Culpepper lands with Lions

According to national reports, the Lions have agreed to a contract with former Vikings QB Daunte Culpepper. Plus, get the numbers analysis heading into today's Vikings-Texans game.

It didn't take long for Daunte Culpepper's retirement to end. After a frustrating offseason in which he saw several quarterbacks with lesser resumes, including his former backup and recently-released Todd Bouman being picked up by the Ravens, Culpepper has apparently ended his retirement by signing a two-year deal with the Detroit Lions.

The Lions declined comment on Saturday, but national reports say the deal will be signed Monday and Culpepper will join the team when they begin their regular practice schedule on Wednesday.

The Lions have made some news in recent days when it was reported that the team wouldn't put Drew Stanton on the field because he would "embarrass himself." It would seem that some things never change in Detroit. Even on a 0-7 team, they find ways to keep themselves in the headlines.


  • The Vikings have the 12th-rated offense (8th rushing, 17th passing) in the league and the 8th-ranked defense (2nd rushing, 20th passing).

  • The Texans have the 4th-rated offense (11th rushing, 5th passing) and the 16th-ranked defense (21st rushing, 16th passing).

  • Neither team has been impressive in the giveaway-takeaway numbers. The Vikings are tied for 24th at minus-4 (11 takeaways, 15 giveaways) and the Texans are tied for 28th at minus-6 (eight takeaways, 14 giveaways).

  • The Texans are first in the league in third-down conversions on offense, while the Vikings are tied for fifth defensively for stopping opponents on third downs.

  • Houston is ninth in red zone offense, scoring touchdowns on 16 of 27 possessions. The Vikings are 31st with just six touchdowns on 20 red zone possessions.

  • Defensively, the Vikings are 21st in the red zone, allowing 11 touchdowns on 20 possessions. The Texans are dead last, allowing 15 of 18 red zone possessions to result in touchdowns. Their TD percentage of 83.3 percent is 15 percent higher than the next-worst team (Jacksonville at 68.2 percent).

  • Houston is second in the league on first-down offense, averaging 6.05 yards per play. The Vikings are 16th with a 5.43 yard average.

  • Defensively, the Vikings are 19th on first down, allowing opponents an average of 5.30 yards. The Texans are 30th, averaging 6.21 yards allowed.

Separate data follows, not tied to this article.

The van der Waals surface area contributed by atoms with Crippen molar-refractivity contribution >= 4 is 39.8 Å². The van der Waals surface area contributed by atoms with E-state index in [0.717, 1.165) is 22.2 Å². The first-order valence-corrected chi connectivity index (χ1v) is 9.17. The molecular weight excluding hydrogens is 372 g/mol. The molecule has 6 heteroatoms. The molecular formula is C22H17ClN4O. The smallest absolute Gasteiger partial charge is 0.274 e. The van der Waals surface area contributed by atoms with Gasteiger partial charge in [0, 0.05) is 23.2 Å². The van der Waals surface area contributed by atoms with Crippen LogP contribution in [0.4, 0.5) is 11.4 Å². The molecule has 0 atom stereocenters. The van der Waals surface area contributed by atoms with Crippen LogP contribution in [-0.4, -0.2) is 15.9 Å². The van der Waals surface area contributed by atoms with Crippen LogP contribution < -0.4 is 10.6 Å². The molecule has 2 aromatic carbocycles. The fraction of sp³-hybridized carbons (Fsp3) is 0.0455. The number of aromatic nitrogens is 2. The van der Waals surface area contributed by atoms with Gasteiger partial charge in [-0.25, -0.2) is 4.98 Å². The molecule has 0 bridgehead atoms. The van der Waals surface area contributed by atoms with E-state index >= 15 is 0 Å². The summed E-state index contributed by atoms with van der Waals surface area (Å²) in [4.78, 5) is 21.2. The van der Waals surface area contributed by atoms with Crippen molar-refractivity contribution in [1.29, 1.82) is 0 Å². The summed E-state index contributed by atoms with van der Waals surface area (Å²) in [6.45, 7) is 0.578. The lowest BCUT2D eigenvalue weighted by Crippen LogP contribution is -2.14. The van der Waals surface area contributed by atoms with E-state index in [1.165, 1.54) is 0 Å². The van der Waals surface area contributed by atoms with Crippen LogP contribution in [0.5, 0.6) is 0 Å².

• The Texans are fourth in starting defensive field position, allowing opponents to start from an average spot of the 24.1-yard line. The Vikings are 30th with an average defensive starting position of the 29.9-yard line.

  • Matt Schaub is in the top 10 in several passing categories, including completion percentage (sixth), average gain per pass (seventh), touchdowns (tied for eighth) and touchdown percentage (ninth).

  • Adrian Peterson is second in the league in rushing with 684 yards. Steve Slaton is 15th with 476 yards.

  • Andre Johnson leads the NFL with 56 receptions and 772 yards. The highest Viking on the reception list is Bobby Wade, who is tied for 36th position with 30 receptions.

  • Johnson has just two fewer receptions that Wade and Bernard Berrian combined.

  • Johnson is the only player in the NFL with more than 700 receiving yards.

  • Ryan Longwell is 10th in the league in scoring with 62 points. Kris Brown of Houston is 21st with 49 points.

  • Andre Johnson is fourth in the league in total yards from scrimmage without having a rushing attempt. A.D. is seventh with 749 total yards.

  • Forth-one of Johnson's 56 receptions have resulted in first downs.

  • Mario Williams is tied for fifth in the league with seven sacks. Kevin Williams is tied for seventh with six sacks.

  • Williams clearly leads the Texans with his seven sacks, but nobody else on the team has more than one sack.

  • Houston has allowed opponents to convert on all six of their fourth-down conversion attempts.

  • The Texans have a five-minute edge in time of possession, holding the ball for 32:38 on average.

  • Through seven games, the Texans have been called for just 23 penalties.

  • Houston is allowing opponents to average 4.5 yards per rush and has surrendered 11 rushing touchdowns.

  • Kris Brown has made all 10 of his field goal attempts this year.

  • While the Texans are converting 47.8 percent of their third downs, they're allowing opponents to make good on 42.7 percent of their third downs. In contrast, the Vikings have converted just 32.7 percent of their third downs and allowed opponents to move the chains on just 33.3 percent of their chances.

  • The Vikings are rushing 30 times a game, while opponents rush just 24 times a game.

  • What a difference the return game can make. The Vikings have a punting average of 46.9 yards, but a net of just 32.8 yards. Opposing punters have a 44.3-yard punt average, but a net average of 41.6.

  • The Vikings have had 30 punt-return chances. They have returned 17 and called 13 fair catches. Opponents have had 23 returns for a disgusting 18-yard average and called just three fair catches.

  • The Vikings are averaging 4.3 yards per rush, while opponents have averaged just 2.9 yards, but somehow the Vikings have allowed seven rushing TDs and scored just six of their own.

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